5th Street Wash House and Broadway Cleaners

Your pet and the holidays

[DEC. 23, 2000]  In the midst of all the holiday hoopla, don't lose sight of the perils the season can hold for your pet. Decorations, electrical cords, holiday greenery, and even gifts and "people food" can pose a hazard to your four-legged friends!

The PetSmart website,, is full of useful pet safety information. Here are some of the highlights:


—Electrical cords: Dogs and cats (especially kittens and puppies) may find electrical cords a tempting chew-treat. Secure or cover exposed electrical cords to prevent this danger and unplug them when you're not around.

—Christmas trees: If you have an active dog in the house or a house kitty that likes to climb, make sure the tree is securely anchored to keep it from being knocked or pulled over.


—Greenery: Mistletoe and holly are toxic to pets, especially the berries. Poinsettias are not as toxic but can result in severe stomach upset. Pine needles, if swallowed by a dog or cat, can cause severe intestinal distress or intestinal perforation.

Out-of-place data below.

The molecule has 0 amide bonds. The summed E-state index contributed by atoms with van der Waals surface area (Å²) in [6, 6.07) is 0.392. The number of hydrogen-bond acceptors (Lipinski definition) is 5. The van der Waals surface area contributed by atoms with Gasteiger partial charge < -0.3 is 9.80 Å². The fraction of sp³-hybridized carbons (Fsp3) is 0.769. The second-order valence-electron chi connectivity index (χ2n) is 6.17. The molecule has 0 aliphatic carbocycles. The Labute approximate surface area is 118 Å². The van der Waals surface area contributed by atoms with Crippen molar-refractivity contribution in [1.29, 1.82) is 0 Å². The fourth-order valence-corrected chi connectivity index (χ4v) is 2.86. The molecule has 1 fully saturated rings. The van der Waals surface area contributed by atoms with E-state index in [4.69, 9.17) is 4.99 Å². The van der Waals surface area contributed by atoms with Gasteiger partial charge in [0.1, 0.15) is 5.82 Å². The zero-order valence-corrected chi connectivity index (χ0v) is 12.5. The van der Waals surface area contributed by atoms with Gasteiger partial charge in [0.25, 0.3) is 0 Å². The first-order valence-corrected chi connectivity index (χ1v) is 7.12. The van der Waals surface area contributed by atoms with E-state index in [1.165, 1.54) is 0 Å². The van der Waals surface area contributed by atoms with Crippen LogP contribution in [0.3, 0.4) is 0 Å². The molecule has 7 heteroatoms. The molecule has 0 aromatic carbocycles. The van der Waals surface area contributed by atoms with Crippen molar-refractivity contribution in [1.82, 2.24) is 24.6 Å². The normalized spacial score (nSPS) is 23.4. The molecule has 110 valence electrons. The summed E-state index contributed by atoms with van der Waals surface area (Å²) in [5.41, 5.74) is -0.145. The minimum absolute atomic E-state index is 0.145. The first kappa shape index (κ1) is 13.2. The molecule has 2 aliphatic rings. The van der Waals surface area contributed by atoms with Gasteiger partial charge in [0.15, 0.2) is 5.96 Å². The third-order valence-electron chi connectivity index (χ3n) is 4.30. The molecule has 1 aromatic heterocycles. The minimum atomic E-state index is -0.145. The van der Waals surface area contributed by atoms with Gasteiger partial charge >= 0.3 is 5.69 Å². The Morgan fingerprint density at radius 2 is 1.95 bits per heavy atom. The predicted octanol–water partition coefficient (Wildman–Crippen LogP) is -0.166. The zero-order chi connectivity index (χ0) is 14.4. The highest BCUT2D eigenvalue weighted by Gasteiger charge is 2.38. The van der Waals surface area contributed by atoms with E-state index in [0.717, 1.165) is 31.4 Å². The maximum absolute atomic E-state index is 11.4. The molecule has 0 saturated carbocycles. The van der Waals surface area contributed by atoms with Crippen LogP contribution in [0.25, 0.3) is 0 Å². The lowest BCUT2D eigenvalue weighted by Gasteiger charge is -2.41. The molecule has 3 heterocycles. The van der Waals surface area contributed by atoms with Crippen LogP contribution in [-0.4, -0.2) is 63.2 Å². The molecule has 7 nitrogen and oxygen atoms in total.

[to top of second column in this article]

—People food: The rich treats we indulge in during our holiday celebrations are a big no-no for our pets. Rich foods, especially greasy foods, can give dogs and cats severe gastrointestinal upset or can lead to pancreatitis. Small bones or fragments can cause choking or intestinal blockage. And watch out for chocolate! It contains theobromine, which can be fatal in large doses. Don't leave treats lying around within your pet's reach, for their safety.


Another useful website for pet owners is the National Animal Poison Control Center, This site has detailed information regarding the dangers and toxicity levels of several holiday-related pet hazards, from plants and decorations to gifts and art supplies.

Please take the time to make sure your home is safe for the holidays, for both you and your pets. Merry Christmas!

[Cherie Rankin]

Storing your holiday ornaments

[NOV. 27, 2000]  Since many people are spending a small fortune collecting expensive glass ornaments to dress up their Christmas trees, necessary precautions must be taken to store them properly. According to Country Living magazine, there are three essential steps to storing ornaments: Choose the right box, wrap them properly and find an ideal location at home.